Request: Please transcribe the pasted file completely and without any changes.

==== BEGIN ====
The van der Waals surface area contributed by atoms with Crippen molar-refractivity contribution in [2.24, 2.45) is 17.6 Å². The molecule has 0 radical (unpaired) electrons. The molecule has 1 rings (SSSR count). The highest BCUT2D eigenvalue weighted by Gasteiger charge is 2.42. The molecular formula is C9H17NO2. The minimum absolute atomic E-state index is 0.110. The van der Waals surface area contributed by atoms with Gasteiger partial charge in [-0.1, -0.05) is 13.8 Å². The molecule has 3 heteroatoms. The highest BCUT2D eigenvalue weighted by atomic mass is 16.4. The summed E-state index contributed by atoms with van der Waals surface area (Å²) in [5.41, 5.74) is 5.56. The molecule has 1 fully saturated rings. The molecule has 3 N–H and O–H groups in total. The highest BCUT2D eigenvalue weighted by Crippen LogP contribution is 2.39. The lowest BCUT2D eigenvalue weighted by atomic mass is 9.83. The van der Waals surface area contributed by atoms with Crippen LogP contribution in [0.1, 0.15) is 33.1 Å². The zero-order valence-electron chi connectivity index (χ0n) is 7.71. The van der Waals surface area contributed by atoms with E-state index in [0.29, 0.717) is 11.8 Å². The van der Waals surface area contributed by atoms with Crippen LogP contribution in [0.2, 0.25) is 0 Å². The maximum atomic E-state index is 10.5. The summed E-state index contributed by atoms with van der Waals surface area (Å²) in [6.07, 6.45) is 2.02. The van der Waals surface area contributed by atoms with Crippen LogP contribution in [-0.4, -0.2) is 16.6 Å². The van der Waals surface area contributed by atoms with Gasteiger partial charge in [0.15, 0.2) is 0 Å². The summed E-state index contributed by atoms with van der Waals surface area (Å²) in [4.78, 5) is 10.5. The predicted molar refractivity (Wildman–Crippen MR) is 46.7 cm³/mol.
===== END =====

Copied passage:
The van der Waals surface area contributed by atoms with Crippen molar-refractivity contribution in [2.24, 2.45) is 17.6 Å². The molecule has 0 radical (unpaired) electrons. The molecule has 1 rings (SSSR count). The highest BCUT2D eigenvalue weighted by Gasteiger charge is 2.42. The molecular formula is C9H17NO2. The minimum absolute atomic E-state index is 0.110. The van der Waals surface area contributed by atoms with Gasteiger partial charge in [-0.1, -0.05) is 13.8 Å². The molecule has 3 heteroatoms. The highest BCUT2D eigenvalue weighted by atomic mass is 16.4. The summed E-state index contributed by atoms with van der Waals surface area (Å²) in [5.41, 5.74) is 5.56. The molecule has 1 fully saturated rings. The molecule has 3 N–H and O–H groups in total. The highest BCUT2D eigenvalue weighted by Crippen LogP contribution is 2.39. The lowest BCUT2D eigenvalue weighted by atomic mass is 9.83. The van der Waals surface area contributed by atoms with Crippen LogP contribution in [0.1, 0.15) is 33.1 Å². The zero-order valence-electron chi connectivity index (χ0n) is 7.71. The van der Waals surface area contributed by atoms with E-state index in [0.29, 0.717) is 11.8 Å². The van der Waals surface area contributed by atoms with Crippen LogP contribution in [0.2, 0.25) is 0 Å². The maximum atomic E-state index is 10.5. The summed E-state index contributed by atoms with van der Waals surface area (Å²) in [6.07, 6.45) is 2.02. The van der Waals surface area contributed by atoms with Crippen LogP contribution in [-0.4, -0.2) is 16.6 Å². The van der Waals surface area contributed by atoms with Gasteiger partial charge in [0.15, 0.2) is 0 Å². The summed E-state index contributed by atoms with van der Waals surface area (Å²) in [4.78, 5) is 10.5. The predicted molar refractivity (Wildman–Crippen MR) is 46.7 cm³/mol.